Plugging (11) into (10)

S = N23(M2R/N23)3/4 —– (12)

This makes sense only when N << S, as when N >> S computing the equation of state is slightly trickier. At N ~ S, this is precisely the correct form for the black hole entropy in terms of the mass.

Derrida Contra Searle – Intentionality – Part 2…

searle big questionimg167

Part 1 is here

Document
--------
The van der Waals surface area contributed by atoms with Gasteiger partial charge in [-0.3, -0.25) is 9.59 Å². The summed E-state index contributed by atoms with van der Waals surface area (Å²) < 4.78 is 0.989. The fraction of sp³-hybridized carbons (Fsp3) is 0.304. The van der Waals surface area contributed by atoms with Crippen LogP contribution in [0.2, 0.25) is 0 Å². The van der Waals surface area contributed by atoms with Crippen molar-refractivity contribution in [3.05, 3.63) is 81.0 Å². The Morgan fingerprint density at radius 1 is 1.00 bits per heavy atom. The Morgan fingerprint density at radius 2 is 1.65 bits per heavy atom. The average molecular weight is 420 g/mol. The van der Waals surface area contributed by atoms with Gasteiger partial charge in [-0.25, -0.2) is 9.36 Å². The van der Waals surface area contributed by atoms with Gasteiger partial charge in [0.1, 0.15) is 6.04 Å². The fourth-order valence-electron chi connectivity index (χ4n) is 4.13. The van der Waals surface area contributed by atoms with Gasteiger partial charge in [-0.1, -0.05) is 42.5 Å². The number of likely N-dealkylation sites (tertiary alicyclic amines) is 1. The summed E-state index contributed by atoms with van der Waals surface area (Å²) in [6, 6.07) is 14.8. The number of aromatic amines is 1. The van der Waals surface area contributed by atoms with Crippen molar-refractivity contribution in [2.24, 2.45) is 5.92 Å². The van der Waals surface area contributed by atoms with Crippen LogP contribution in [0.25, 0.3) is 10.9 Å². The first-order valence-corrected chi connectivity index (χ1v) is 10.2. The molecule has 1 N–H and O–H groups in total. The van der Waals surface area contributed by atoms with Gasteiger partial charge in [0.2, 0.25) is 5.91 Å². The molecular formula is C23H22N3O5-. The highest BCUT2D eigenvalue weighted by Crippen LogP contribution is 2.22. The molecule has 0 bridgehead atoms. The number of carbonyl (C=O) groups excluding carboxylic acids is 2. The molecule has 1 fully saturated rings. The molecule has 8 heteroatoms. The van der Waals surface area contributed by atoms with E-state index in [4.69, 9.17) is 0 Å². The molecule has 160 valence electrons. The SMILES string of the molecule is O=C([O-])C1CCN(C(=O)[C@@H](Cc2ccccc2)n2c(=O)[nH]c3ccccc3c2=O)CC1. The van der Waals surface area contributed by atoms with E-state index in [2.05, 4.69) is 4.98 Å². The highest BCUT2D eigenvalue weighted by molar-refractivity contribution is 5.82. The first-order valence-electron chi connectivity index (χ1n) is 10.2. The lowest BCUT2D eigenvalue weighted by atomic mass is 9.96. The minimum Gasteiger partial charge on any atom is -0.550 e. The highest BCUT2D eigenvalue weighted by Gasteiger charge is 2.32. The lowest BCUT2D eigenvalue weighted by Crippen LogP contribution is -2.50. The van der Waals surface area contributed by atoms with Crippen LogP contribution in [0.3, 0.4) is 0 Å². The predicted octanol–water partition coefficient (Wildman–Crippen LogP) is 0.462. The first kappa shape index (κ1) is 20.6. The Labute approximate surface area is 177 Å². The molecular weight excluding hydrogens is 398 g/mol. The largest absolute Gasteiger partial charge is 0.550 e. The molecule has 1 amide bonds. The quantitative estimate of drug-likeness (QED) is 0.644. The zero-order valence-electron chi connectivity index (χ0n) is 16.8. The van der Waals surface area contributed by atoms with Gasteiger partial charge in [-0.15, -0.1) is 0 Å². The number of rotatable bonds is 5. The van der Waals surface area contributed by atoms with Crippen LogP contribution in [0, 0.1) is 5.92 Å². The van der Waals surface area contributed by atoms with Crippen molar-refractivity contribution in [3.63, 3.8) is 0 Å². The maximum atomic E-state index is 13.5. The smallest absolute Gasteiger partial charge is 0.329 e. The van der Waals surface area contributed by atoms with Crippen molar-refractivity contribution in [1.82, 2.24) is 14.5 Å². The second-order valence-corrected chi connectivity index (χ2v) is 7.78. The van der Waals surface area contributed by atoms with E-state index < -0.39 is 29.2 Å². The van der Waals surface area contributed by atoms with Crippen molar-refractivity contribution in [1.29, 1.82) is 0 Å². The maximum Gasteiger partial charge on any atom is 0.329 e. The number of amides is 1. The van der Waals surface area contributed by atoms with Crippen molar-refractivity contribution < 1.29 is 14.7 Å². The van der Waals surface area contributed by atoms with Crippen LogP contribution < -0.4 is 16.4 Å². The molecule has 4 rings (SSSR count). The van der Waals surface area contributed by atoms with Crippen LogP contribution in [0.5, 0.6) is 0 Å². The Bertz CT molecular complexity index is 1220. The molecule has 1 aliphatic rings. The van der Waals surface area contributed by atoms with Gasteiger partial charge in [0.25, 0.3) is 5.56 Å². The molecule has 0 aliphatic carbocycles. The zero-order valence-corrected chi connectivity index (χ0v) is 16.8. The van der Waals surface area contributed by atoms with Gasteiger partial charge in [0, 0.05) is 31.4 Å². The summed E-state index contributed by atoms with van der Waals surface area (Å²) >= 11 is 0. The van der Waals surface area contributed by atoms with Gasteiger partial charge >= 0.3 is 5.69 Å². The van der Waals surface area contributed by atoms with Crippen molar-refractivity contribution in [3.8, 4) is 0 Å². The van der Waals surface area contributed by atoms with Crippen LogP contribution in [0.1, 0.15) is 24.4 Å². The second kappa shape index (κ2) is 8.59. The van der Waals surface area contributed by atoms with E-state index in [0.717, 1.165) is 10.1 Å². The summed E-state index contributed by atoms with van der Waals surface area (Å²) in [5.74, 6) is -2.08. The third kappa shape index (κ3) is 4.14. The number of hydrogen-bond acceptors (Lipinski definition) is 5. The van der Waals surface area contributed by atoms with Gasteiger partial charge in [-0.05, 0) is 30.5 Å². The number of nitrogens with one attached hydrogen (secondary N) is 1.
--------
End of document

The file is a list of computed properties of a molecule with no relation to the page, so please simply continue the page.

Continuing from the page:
Another acerbic criticism by Searle concerns meaning as utterance meaning attributed to Derrida, where the positionality of intentions is confined to entities that are mysterious in nature and lying behind these utterances. The only way to smash this criticism is by showing that Derrida does respect the existence of distinction that mirrors Searle’s distinction between speaker’s utterance meaning and literal meaning. In accepting such a distinction, the seemingly apparent gulf becomes non-existent, and the irreducible polysemy or dissemination of Derrida lands on the same level as the literal ambiguity of Searle. Searle highlights the category mistake in underlying the supposition that the utterance of the token and the token are identical and the mistake only proliferates when the token acquires a different meaning from type in the case of utterance meaning as differing from sentence meaning. For him, excepting diachronic changes, special codes, and the like, the token’s meaning is always the same as the meaning of the type, and the only distinction worthy of name is the one between speaker’s utterance meaning from sentence meaning, type or token (John R. Searle – Expression and Meaning _ Studies in the Theory of Speech Acts). This can mean nothing more and nothing less than the fact that one’s use of token has no impact upon token’s type. Even if utterances and tokens are different from one another, utterances lose their existential status without tokens, implying that nothing rules out the possibility of utterances and token having different meanings, with the condition of utterance meaning as not affecting token’s literal meaning being strictly adhered to.1 In order to establish the nexus between literal meaning and the issue of intentionality, Searle takes a recourse to fungible intentionality that highlights the conventionality of intentionality when trying to connect to the notion of literal meaning. This introduces about-ness in intentions or intentional states. The word “fungible” is used to designate a literal meaning that can do the work of a state of mind that is about something. Searle’s vagaries are once again evident when he simply broaches this concept of fungible intentionality in his reply to Derrida, as the essay circulates around argument of the iterability of linguistic forms as facilitating a necessary condition for particular forms of intentionality as characterizing speech acts. This is so, primarily due to the status enjoyed by us human beings at mastering recursive rules that help in the proliferation of speech acts thus generating infinite number of new things, meanings in its wake. And this is true even in case of remainder or when the sentence gets alienated, weaned from its origin. As Searle points out,